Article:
Hey everyone! Even though it’s my second day in New Orleans, today was the first actual day of the Connecting Number and Operations Interactive Institute.

Ok. First things first! We got goodies from ETA…check it out!

When I gleefully told my husband about my bag of swag, he sighed. Audibly. I made sure he’s aware that I’m NOT a complete dork. (BUT I maybe kind of am?)

Anyway. We also got a badge, a binder and some catalogs. Once we were all checked in, it was time for the opening session…a keynote speech from the NCTM President, Linda Gojak.

I didn’t take her picture because I thought she might think I was stalking her….creepy. |

**Some Ideas from the Presentation:**

Her talk focused on number concepts and number sense. It was awesome! It really got me thinking about what number sense ACTUALLY means…here were some of the ideas of people at my table (including me) and some from Linda’s presentation.

Students with number sense:

- can reason with numbers
- can manipulate numbers
- are flexible in their numerical thinking
- spot unreasonable answers
- can estimate reasonably
- use numbers to solve problems
- understand how numbers can be taken apart and put back together
- see connections among operations
- compute mentally

I was intrigued with the last one, because that hadn’t really occurred to me. Luckily, she clarified a bit.

Computing mentally doesn’t mean “do it fast and get the right answer in your head.” It just means having an effective strategy for working with numbers in your head. I always like to remind my students that fast doesn’t always equal best, especially when it comes to math and your mathematical thinking.

Linda also discussed CCSSM and the Standards for Mathematical Practice. I have A LOT to say about these, so I think I will save it for another post. ðŸ™‚

The second presentation was given by Anne Collins from Lesley University and focused on formative assessment.

This is about 1/4 of the room – see how I used fractions there?? |

**Some Ideas from the Presentation:**

Anne defined what formative assessment truly is:

- Assessment for Learning
- ongoing
- one piece of comprehensive assessment
- done in real time
- immediate feedback

I liked the idea of calling it “assessment for learning” instead. It makes more sense that way. She kept saying, “Just because I taught it, doesn’t mean they learned it,” and using formative assessment more effectively will help me know that they have learned it!

I think one of the best strategies she presented for formative assessment focused on asking questions of students. This has been something I have been working on for a long time, but I feel like I can always use a refresher and some new ideas to help move me forward.** **One of the things that I think is difficult about math instruction is the fact that we have so little time to teach it. It seems like as soon as we get started, 45-60 minutes have flashed by and we have barely scratched the mathematical surface. So…if you are like me…we want to jump in and get the kids on the right track so that we can “get through” the material.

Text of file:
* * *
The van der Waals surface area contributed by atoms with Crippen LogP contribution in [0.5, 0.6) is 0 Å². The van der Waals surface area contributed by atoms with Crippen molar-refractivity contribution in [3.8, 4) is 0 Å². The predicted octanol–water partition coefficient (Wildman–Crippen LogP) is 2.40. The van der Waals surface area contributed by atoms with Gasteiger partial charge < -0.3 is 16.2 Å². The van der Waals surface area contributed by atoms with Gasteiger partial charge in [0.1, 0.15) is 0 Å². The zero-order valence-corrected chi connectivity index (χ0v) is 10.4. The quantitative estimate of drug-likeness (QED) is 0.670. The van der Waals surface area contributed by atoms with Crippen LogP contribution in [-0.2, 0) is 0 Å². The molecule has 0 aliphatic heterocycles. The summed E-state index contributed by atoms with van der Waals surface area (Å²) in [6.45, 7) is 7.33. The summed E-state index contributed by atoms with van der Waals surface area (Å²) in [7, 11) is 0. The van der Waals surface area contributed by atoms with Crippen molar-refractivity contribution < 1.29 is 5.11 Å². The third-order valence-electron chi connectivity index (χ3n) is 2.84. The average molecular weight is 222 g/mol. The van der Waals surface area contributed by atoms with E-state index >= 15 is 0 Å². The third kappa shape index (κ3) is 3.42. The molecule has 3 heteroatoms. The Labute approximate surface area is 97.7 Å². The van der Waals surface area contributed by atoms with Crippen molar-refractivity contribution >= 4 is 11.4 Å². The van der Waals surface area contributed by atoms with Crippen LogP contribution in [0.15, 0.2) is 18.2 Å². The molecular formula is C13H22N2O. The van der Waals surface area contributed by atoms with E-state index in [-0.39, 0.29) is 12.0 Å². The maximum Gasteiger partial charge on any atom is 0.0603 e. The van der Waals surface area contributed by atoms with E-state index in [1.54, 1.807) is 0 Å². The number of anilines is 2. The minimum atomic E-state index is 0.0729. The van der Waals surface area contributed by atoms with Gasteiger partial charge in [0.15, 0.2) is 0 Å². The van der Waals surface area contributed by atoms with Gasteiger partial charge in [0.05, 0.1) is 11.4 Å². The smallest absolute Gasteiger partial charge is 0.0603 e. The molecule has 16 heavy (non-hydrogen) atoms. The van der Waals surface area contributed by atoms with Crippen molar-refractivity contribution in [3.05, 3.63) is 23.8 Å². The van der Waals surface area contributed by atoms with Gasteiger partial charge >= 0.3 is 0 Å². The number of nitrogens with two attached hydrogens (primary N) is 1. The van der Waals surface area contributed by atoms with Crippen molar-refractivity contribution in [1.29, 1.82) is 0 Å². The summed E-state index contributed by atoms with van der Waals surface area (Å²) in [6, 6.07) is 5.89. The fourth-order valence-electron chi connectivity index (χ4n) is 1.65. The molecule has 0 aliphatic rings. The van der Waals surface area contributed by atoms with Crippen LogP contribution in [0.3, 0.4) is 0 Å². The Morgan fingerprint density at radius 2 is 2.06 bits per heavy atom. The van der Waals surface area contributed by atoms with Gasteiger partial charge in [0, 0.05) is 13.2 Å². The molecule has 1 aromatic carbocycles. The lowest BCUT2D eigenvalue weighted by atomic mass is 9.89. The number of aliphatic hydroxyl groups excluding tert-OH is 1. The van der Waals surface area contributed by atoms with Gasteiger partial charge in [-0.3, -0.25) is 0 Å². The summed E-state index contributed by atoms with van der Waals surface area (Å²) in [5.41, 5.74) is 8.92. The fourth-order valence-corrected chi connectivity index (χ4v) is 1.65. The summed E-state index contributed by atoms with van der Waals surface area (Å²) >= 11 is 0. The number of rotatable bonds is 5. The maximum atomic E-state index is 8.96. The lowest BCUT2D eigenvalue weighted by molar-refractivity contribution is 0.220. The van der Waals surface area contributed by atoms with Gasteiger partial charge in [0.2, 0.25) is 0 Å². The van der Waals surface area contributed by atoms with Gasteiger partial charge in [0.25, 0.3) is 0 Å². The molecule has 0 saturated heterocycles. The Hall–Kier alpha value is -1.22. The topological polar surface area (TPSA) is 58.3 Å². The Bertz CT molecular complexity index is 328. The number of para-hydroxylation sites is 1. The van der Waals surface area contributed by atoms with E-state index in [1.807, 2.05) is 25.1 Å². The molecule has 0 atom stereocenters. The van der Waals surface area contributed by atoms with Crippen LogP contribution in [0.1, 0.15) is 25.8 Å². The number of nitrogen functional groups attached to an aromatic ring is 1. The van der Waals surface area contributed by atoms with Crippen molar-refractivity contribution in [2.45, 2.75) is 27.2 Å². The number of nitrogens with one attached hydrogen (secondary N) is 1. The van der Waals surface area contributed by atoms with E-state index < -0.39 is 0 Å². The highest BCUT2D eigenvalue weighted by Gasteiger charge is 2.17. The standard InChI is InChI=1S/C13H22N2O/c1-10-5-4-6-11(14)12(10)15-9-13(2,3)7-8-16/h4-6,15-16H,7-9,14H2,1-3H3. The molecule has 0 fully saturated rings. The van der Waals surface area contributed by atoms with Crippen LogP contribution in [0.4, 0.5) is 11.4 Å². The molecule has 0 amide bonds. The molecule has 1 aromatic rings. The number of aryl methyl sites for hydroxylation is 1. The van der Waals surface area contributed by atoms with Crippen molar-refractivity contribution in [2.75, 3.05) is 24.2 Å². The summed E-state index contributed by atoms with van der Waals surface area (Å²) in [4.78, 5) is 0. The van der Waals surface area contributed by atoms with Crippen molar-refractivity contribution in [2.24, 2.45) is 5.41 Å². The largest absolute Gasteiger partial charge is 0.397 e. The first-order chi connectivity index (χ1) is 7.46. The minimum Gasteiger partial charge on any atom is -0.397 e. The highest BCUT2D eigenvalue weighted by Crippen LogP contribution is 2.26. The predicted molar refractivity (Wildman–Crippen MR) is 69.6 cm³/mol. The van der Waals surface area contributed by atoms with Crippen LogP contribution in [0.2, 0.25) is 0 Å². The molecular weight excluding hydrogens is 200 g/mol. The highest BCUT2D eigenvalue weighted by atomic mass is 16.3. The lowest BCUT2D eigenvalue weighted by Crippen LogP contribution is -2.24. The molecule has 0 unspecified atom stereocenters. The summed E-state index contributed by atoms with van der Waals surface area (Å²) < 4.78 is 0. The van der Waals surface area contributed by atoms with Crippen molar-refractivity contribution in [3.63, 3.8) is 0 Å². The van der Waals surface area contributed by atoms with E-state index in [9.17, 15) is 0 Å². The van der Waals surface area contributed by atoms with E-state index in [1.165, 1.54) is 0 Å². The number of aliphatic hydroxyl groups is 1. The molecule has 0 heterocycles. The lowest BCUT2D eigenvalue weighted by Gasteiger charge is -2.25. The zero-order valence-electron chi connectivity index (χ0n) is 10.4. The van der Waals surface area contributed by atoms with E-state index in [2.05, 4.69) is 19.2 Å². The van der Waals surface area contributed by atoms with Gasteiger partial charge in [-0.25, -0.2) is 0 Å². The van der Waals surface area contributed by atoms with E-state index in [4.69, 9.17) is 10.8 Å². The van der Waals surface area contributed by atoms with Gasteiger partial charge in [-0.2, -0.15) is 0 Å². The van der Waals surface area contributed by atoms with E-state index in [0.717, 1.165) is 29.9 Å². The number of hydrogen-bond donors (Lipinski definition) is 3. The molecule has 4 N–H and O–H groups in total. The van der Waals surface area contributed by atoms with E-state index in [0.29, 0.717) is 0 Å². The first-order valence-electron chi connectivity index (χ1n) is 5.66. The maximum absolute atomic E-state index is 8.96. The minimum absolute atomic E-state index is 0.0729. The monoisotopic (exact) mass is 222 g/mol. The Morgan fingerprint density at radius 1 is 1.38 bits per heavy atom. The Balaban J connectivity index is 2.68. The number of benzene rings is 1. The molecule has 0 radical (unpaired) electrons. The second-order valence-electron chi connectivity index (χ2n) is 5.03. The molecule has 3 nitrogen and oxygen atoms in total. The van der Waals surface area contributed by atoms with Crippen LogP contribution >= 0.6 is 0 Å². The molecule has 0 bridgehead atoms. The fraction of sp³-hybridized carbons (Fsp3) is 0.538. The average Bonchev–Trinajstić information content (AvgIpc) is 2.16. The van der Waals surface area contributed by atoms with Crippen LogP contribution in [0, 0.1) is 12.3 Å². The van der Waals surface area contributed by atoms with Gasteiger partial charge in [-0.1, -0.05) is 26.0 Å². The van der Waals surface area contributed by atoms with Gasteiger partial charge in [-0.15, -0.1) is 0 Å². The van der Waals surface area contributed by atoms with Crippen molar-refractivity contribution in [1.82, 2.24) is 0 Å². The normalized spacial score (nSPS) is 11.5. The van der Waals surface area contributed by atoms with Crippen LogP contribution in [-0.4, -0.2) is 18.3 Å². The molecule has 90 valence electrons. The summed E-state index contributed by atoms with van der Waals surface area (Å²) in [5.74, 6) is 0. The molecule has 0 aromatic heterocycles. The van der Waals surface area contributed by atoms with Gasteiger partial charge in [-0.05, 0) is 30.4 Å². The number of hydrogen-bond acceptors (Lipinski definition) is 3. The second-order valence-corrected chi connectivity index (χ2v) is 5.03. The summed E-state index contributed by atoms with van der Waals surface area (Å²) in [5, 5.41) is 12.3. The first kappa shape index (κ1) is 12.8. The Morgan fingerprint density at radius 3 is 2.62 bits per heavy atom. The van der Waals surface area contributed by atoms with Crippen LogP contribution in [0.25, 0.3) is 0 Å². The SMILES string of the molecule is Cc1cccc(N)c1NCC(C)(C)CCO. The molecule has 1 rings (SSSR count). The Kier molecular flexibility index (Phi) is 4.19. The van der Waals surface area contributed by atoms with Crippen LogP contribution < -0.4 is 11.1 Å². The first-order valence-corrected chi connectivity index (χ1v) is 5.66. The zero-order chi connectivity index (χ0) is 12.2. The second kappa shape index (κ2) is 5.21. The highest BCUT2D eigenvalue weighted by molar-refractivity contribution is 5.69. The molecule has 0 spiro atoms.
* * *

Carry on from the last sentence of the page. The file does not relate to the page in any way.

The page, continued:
What Anne reminded me of today, though, is that when I do that I am doing a huge disservice to my kids. Instead of jumping in, or letting other kids jump in, I need to use carefully chosen questions to move their thinking forward. She had some great ideas:

- How did you arrive at your answer?
- Can you find another way to solve that?
- How did you know to try that strategy?
- Does that always work?
- Can you find another way to explain that?
- Why do you think that?

There were more, but I’m getting pretty long-winded here. Suffice it to say, I REALLY want to make sure I am using questioning techniques to their full potential to help my students move forward in their math thinking. ** **

**Favorite Quote from the Day:**

My favorite quote from today has to do with student solution strategies. If you know me, then you know I sometimes have a huge problem with the word “algorithm,” and not just because it’s hard to spell. I like kids to figure things out for themselves and work out their own strategies. Linda addressed that today and it was my favorite quote:

“They find the one {strategy} that works for them.” – Linda Gojak, NCTM President

Nothing like the feeling of someone validating your thinking! ðŸ™‚

So many other amazing things running through my mind right now, but I’m going to stop. For your sake, blogging friends! Good night from New Orleans!

Bourbon Street! |

PS While I’m in New Orleans, I would really like to say “y’all.” I love that. Nobody (pretty much) says “y’all” in Colorado. But I sound weird saying it. So I’ll keep thinking about it….

What are some strategies you use for formative assessment? Leave me your ideas in the comments!

## 1 Comment

Love that you're at that conference. I loved teaching math when I was self contained. Miss it so much! Embrace y'all while you're there! Don't feel weird. It'll only be weird if you don't say it!

Megan

I Teach. What's Your Super Power?